We live in a suburban Ward Cleaver type area so were shocked that this behavior with these residents was tolerated... and I'm happy to say that it wasn't for long. We haven't seen or heard the dog in months now, so I believe the case to remove the dog was successful.

The moral of the story is -- go to the proper officials or HOA if you have one. This problem will not resolve itself if you wait and see. But if you are afraid of going to your neighbors yourself, admit your desire for anonymity and why when you file your complaint. You should not be forced to live in unpleasant conditions like that when you pay your taxes, your HOA dues, etc.

Good luck and be persistent!

Answered 9 years ago by Hope91


Sorry your first post with us has to be on such an annoying subject. The sites I usually visit looking for help with my dog's behavior confirmed my's the nature of that particular beast. A good summary is HERE.

Having the sheriff visit with them is likely your only remedy unless someone has a "fix" that neighbors can apply without touching the dogs or going over/through the fence. I presume they live outside...since the owners probably don't want the excited urination happening in the house.

Are there noise ordinances where you live? If so, it could be that you will have to just insist that your local government enforce them - - presumes that they have any "teeth" in them.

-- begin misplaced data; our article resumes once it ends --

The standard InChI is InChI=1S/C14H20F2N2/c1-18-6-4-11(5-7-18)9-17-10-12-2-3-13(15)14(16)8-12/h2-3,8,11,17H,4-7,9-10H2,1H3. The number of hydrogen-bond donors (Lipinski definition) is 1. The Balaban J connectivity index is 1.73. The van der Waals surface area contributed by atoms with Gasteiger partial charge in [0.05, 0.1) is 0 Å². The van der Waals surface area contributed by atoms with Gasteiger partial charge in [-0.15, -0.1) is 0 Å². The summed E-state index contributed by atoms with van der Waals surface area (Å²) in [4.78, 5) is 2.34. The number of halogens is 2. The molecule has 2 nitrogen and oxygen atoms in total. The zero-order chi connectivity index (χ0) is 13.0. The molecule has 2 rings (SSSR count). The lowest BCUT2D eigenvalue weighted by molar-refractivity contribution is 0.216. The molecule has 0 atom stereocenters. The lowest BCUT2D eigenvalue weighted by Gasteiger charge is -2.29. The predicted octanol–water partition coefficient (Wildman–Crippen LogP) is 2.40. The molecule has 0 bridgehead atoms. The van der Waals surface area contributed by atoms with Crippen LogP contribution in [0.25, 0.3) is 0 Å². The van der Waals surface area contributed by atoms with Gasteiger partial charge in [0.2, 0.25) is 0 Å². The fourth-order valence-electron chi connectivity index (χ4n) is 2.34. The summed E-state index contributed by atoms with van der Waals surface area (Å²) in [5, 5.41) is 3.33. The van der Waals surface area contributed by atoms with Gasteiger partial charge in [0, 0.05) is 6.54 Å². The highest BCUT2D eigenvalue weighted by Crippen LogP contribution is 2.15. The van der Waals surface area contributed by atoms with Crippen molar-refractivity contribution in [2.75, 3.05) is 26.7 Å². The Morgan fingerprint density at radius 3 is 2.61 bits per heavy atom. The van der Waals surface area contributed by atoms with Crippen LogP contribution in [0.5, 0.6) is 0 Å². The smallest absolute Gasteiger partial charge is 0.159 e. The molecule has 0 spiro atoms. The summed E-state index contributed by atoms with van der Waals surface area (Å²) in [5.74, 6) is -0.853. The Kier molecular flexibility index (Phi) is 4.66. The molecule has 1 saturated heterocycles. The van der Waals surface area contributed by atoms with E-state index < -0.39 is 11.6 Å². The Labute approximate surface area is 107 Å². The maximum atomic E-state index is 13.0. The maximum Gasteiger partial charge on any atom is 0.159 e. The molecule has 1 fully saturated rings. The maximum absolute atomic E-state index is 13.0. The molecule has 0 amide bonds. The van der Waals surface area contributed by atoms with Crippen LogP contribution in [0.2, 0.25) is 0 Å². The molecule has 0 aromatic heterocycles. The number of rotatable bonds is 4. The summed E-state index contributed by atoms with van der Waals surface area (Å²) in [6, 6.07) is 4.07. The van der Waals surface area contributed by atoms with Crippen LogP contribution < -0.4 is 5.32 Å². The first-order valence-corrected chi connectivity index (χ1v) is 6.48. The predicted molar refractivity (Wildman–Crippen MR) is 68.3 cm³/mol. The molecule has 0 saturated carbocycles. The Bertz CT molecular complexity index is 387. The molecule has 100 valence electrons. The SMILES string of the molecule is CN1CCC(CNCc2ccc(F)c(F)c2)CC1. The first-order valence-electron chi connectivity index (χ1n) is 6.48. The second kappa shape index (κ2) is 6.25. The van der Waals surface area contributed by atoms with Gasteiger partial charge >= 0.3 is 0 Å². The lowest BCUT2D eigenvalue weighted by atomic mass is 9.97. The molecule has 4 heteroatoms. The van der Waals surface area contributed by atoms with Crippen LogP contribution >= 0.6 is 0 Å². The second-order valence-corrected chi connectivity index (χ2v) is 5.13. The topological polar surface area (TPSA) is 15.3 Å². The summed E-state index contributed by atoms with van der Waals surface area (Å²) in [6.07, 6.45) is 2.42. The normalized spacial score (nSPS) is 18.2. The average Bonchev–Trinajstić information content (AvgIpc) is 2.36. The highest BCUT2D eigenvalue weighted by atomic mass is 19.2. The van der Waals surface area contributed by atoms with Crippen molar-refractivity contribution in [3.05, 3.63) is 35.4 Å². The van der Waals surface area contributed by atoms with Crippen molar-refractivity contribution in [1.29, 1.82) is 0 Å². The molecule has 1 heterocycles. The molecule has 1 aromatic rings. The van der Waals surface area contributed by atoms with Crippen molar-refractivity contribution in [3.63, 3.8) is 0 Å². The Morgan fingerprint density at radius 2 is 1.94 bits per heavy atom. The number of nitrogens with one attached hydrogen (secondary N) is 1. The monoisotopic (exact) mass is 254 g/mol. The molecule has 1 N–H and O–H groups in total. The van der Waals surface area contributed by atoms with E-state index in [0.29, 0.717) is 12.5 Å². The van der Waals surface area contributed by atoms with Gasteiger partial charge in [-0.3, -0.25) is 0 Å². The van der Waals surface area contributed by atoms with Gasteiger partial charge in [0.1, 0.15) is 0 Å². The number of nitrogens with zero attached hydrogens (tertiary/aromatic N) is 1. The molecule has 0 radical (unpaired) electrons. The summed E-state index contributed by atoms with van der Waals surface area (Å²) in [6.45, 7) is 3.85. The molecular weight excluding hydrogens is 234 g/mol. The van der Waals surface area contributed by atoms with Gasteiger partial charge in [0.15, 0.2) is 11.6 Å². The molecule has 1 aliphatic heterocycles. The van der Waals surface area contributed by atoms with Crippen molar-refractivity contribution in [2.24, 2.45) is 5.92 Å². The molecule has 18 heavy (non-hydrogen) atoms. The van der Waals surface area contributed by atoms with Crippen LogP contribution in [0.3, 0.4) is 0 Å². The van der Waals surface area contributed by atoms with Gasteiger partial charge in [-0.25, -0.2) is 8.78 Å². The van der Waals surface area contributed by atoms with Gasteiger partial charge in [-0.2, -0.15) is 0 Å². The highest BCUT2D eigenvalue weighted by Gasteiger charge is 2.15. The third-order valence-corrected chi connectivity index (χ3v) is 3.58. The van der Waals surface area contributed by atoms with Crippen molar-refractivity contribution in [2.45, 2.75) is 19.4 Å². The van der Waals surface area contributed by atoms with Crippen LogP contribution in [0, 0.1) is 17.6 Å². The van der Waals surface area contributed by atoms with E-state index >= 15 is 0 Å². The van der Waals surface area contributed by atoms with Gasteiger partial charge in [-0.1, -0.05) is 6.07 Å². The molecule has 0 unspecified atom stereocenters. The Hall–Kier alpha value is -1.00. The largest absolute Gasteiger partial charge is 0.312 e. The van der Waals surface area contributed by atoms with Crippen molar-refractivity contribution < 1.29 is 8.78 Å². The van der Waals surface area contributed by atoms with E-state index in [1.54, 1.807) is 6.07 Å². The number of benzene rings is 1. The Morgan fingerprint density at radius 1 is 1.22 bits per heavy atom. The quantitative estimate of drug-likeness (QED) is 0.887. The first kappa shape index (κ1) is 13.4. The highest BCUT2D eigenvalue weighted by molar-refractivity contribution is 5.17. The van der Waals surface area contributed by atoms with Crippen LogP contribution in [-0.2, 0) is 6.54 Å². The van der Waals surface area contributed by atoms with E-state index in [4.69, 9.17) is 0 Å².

Good luck 'n welcome!

Answered 9 years ago by Old Grouch


[quote user="AtonWoods"]

...owners must take responsibility for their pets...dogs, cats, kids (oops, that's another story!).



Answered 9 years ago by Old Grouch


Just went thru the barking dogs all day and night! I approched the people several times, wrote a nice letter, then had to call the authorities several times. In our city, after reporting the problem, they are visited by ASPCA, given a written notice with a warning. nothing changed for a year. I was advised by the same authority to start logging times of noise, record the barking, and get some statements from neighbors. THe authority would then summon them to court and force a change. Before we got there, I told them the procedure and let them know that I was recoding and had 10 letters! dogs were gone in a week. I felt bad that they gave them away but it was not a good place for them, very neglected, bored and not up to date with vaccination either. But the barking was gone. I could open my windows and sit on my deck again!

Answered 7 years ago by jmazurek1961


Go online and look for dog barking and there's a device that has sends out a sound that will work in a range of 100 yards (got mine at Amazon). Sorry cannot remember name of product however it really works.

Answered 7 years ago by Guest_94105372